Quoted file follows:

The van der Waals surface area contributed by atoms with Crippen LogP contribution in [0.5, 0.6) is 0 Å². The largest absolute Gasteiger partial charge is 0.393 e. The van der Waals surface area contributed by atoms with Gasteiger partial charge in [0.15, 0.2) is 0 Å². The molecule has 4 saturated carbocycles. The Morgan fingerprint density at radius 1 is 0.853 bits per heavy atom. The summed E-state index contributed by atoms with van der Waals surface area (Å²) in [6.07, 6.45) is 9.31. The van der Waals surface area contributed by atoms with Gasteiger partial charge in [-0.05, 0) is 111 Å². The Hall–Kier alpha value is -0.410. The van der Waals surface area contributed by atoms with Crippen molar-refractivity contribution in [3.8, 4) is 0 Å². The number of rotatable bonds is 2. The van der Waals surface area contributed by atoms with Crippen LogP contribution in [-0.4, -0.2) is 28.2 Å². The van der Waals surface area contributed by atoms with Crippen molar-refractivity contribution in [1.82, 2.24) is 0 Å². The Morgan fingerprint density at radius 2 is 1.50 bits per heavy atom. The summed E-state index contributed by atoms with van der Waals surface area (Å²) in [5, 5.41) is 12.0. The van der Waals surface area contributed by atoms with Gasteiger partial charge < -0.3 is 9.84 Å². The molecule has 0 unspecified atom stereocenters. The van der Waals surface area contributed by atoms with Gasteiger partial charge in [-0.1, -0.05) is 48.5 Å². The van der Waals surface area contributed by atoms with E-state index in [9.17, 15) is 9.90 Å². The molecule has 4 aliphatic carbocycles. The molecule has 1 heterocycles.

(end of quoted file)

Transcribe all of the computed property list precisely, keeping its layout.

The van der Waals surface area contributed by atoms with Crippen LogP contribution in [0.5, 0.6) is 0 Å². The largest absolute Gasteiger partial charge is 0.393 e. The van der Waals surface area contributed by atoms with Gasteiger partial charge in [0.15, 0.2) is 0 Å². The molecule has 4 saturated carbocycles. The Morgan fingerprint density at radius 1 is 0.853 bits per heavy atom. The summed E-state index contributed by atoms with van der Waals surface area (Å²) in [6.07, 6.45) is 9.31. The van der Waals surface area contributed by atoms with Gasteiger partial charge in [-0.05, 0) is 111 Å². The Hall–Kier alpha value is -0.410. The van der Waals surface area contributed by atoms with Crippen molar-refractivity contribution in [3.8, 4) is 0 Å². The number of rotatable bonds is 2. The van der Waals surface area contributed by atoms with Crippen LogP contribution in [-0.4, -0.2) is 28.2 Å². The van der Waals surface area contributed by atoms with Crippen molar-refractivity contribution in [1.82, 2.24) is 0 Å². The Morgan fingerprint density at radius 2 is 1.50 bits per heavy atom. The summed E-state index contributed by atoms with van der Waals surface area (Å²) in [5, 5.41) is 12.0. The van der Waals surface area contributed by atoms with Gasteiger partial charge < -0.3 is 9.84 Å². The molecule has 0 unspecified atom stereocenters. The van der Waals surface area contributed by atoms with Gasteiger partial charge in [-0.1, -0.05) is 48.5 Å². The van der Waals surface area contributed by atoms with E-state index in [9.17, 15) is 9.90 Å². The molecule has 4 aliphatic carbocycles. The molecule has 1 heterocycles.